Produced under the auspices of the effectively-identical 5th and 6th Editions of Call of Cthulhu, the two Keeper’s Companion volumes consist of a grab-bag of essays, resources, ideas and concepts which offer a useful pick-and-mix for Call of Cthulhu Keepers seeking inspiration. The first Companion bills itself on the front as “A Core Book for Keepers”; this feels like mild hucksterism on the part of the Krank-led Chaosium that published it in 2000s, since by my reckoning a genuinely “core” book for a game line is one which provides information essential to making the game happen, and the stuff you get here is nothing of the sort. (Call of Cthulhu has always been very good at providing an extremely complete game in its single core rulebook.)
That doesn’t mean it isn’t very, very useful! You get an extensive list of real-world occult texts to pepper your investigations with, deeper details on a range of significant tomes and alien races which help invest them with more character than the rather brief rundowns in the core book offer, a delicious range of Mythos artifacts, cults, and locales to get inspiration from, extended commentary on the skill list offering further pointers on how skills can be used, and a really useful essay on forensic medicine, how coroners in the US operate, and how law enforcement bodies interact with coroners and use forensic medicine in their own right, which can be great if you want to add a deeper sense of verisimilitude in terms of what the authorities are getting up to. (The Companion also helpfully notes that it contains more or less all the material from the earlier Keeper’s Compendium, so there’s no need to go hunting that unless you are a collector or completist.)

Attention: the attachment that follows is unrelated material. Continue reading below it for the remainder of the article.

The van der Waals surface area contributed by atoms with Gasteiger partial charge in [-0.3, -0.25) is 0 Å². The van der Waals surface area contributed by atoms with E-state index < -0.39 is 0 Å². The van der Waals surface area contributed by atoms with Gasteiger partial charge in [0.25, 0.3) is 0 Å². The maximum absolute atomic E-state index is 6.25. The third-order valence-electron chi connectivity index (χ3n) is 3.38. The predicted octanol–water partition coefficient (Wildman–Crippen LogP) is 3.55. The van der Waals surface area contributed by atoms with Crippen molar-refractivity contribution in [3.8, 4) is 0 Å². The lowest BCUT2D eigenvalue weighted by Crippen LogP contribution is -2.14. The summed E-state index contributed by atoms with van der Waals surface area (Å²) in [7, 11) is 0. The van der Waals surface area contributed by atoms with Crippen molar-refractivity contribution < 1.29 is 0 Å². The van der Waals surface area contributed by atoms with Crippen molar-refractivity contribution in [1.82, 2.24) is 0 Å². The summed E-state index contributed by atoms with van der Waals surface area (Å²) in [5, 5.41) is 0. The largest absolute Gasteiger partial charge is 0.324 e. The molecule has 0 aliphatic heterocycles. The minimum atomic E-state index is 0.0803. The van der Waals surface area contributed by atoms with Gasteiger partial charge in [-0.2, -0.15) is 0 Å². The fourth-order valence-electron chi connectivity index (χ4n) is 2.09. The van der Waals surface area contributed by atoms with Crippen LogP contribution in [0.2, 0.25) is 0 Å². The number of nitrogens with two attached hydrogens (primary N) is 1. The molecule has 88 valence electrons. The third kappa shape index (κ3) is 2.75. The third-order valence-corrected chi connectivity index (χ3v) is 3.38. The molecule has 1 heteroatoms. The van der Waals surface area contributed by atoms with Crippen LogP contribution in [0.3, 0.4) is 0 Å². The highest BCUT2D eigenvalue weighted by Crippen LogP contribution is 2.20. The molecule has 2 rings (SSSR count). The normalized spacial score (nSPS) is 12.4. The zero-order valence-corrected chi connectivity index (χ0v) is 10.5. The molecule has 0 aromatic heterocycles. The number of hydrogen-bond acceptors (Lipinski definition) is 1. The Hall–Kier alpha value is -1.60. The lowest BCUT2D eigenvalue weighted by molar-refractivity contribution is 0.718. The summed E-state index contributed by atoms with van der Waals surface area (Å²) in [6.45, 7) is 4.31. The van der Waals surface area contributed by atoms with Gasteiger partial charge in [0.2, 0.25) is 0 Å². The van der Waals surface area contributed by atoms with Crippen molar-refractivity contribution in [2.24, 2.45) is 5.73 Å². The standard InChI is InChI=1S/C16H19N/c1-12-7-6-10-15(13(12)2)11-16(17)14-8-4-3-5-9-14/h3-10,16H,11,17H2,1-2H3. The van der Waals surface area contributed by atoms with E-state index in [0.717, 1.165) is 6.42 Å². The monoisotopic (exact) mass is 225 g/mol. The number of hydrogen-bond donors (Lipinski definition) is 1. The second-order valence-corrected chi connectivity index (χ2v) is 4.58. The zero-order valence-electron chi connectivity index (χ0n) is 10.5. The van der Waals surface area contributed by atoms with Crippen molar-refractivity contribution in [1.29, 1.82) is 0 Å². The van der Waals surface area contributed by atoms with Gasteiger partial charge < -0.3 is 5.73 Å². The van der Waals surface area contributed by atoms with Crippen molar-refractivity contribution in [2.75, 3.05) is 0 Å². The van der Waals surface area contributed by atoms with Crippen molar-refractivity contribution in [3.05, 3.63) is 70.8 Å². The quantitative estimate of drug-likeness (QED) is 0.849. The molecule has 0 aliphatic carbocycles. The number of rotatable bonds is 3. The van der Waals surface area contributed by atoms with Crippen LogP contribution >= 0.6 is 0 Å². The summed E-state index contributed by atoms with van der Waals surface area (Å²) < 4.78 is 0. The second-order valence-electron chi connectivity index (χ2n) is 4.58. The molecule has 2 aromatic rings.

The Keeper’s Companion 2 from 2002 no longer bills itself as a core book on the front cover, though it does on the inside title page – and if anything, the description is even more tenuous when applied to this book. Again, it’s a mixture of essays and compiled lists; the latter includes detailed breakdowns of firearms for those who want that, a random selection of books, spells and creatures not previously collected in one place, and a mass of technological devices invented by humans and others featuring in a range of published Call of Cthulhu adventures and supplements over the years, gathered together in one place for convenience. There’s also a “list of lists”, providing an index of various subjects – characters, creatures, tomes and locales – dealt with in published Call of Cthulhu material, which I guess is useful if you want pointers on where you can go find an adventure which uses one of the things in question.
Aside from a bundle of material on Deep Ones at the back of the book, the two significant essays here consist of one brief snippet and one big monster. The brief one is LaVey, Satanism, and the Big Squid, a quick overview of how some wings of occultism ended up performing rites to Cthulhu in real life. Revised by J. Gordon Olmstead-Dean from an internet posting of his, it’s decent when it comes to covering the LaVey angle – particularly when it comes to illustrating how most LaVeyans are basically atheistic sorts who dress up a might-makes-right libertarian philosophy in Satanic trappings – but doesn’t offer enough details on other aspects which I think would be of interest to readers.